Buddy and ‘Peggy Sue’ leave memories

In my younger days – the 1950’s that is – I was one of those thousands, or maybe millions, of British teenagers who latched on to the US ‘Rock ‘n’ Roll’ performers. Elvis was my number one with Buddy Holly a close second.  I can remember hearing – and then getting dad to buy – ‘Peggy Sue’ as Christmas got close in 1957. It reached number 6 in the charts – Harry Belafonte was at number 1 from 22nd November until Jerry Lee Lewis took the number one slot on 10th January1958!  Buddy had 3 hits in 1958 – ‘Listen to me’ [2 weeks & peaking at 16]; ‘Rave On’ [14 weeks & peaking at 5] and ‘Early in the Morning’ [4 weeks & peaking at 4]. In January 1959 he had a brief – one week hit – ‘Heartbeat’. While I was enjoying ‘Heartbeat’ – and hoping that Buddy would be over here soon – Buddy was getting on a plane and moving on to another show.

He was in ‘The Winter Dance Party’ tour that had begun in Milwaukee, Wisconsin on 23rd January 1959. The amount of travel involved created logistical problems.  The distance between the venues had not been considered and, adding to the problem, the unheated tour buses broke down twice in the freezing weather.  Added to this was Buddy’s drummer, Carl Bunch, had been hospitalized for frostbite to his toes which he had suffered while aboard the bus!  As a result Buddy decided to organise other form of transportation so, before their next appearance – planned for 2nd February in Iowa – Buddy chartered a four-seat Beechcraft from Dwyer Flying Service in Mason City with Jennings, Allsup, and himself.  His idea was to depart after the Clear Lake Surf Ballroom show and fly to their next venue, in Moorhead, Minnesota via Fargo, North Dakota.  This would allow them time to rest and wash their clothes.  It also meant that they could avoid a rigorous bus journey.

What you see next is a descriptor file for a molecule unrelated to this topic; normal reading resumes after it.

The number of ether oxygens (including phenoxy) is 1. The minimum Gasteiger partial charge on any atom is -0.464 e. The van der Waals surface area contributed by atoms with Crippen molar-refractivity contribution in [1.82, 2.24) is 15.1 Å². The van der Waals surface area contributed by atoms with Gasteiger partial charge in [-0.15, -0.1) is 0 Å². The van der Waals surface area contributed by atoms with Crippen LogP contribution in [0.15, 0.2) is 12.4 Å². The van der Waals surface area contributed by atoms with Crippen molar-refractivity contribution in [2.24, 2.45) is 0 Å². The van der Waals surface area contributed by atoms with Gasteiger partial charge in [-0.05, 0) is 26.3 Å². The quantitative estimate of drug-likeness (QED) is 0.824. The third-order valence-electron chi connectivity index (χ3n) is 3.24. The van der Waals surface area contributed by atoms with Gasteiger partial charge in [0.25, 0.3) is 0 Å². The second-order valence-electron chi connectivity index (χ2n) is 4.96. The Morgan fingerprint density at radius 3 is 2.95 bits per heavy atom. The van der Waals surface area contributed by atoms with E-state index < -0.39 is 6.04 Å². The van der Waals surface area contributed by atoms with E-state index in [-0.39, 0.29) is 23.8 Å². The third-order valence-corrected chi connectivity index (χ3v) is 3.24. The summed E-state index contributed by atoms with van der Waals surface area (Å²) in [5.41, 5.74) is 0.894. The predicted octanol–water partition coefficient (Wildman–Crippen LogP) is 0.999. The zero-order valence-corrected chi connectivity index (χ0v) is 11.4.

It was just before midnight when the Clear Lake show ended just before midnight.  There were some discussions on who was joining Buddy in the flight.  Allsup agreed to flip a coin for the seat with Ritchie Valens – he took out a brand new half-dollar and Ritchie called heads. Heads it was. Richie reportedly said “That’s the first time I’ve ever won anything in my life.”  Allsup later opened a restaurant in Fort Worth, Texas called ‘Heads Up’. Waylon Jennings also voluntarily gave up his seat – this one to J. P. Richardson (the Big Bopper) who had influenza and complained that the tour bus was too cold and uncomfortable for a man of his size.

Roger Peterson, the pilot, took off in inclement weather, although he was not certified to fly by instruments only.  Shortly after 1:00 am on Tuesday 3rd February 1959, Holly, Valens, Richardson, and Peterson were killed instantly when their plane crashed into a cornfield five miles northwest of the Mason City, Iowa airport shortly after take-off. The bodies of the entertainers were all ejected from the plane on impact while Peterson’s body remained entangled in the wreckage.  Buddy Holly had sustained fatal trauma to his head and chest and numerous lacerations and fractures of his arms and legs.

We will be attending the funeral in a few days time.

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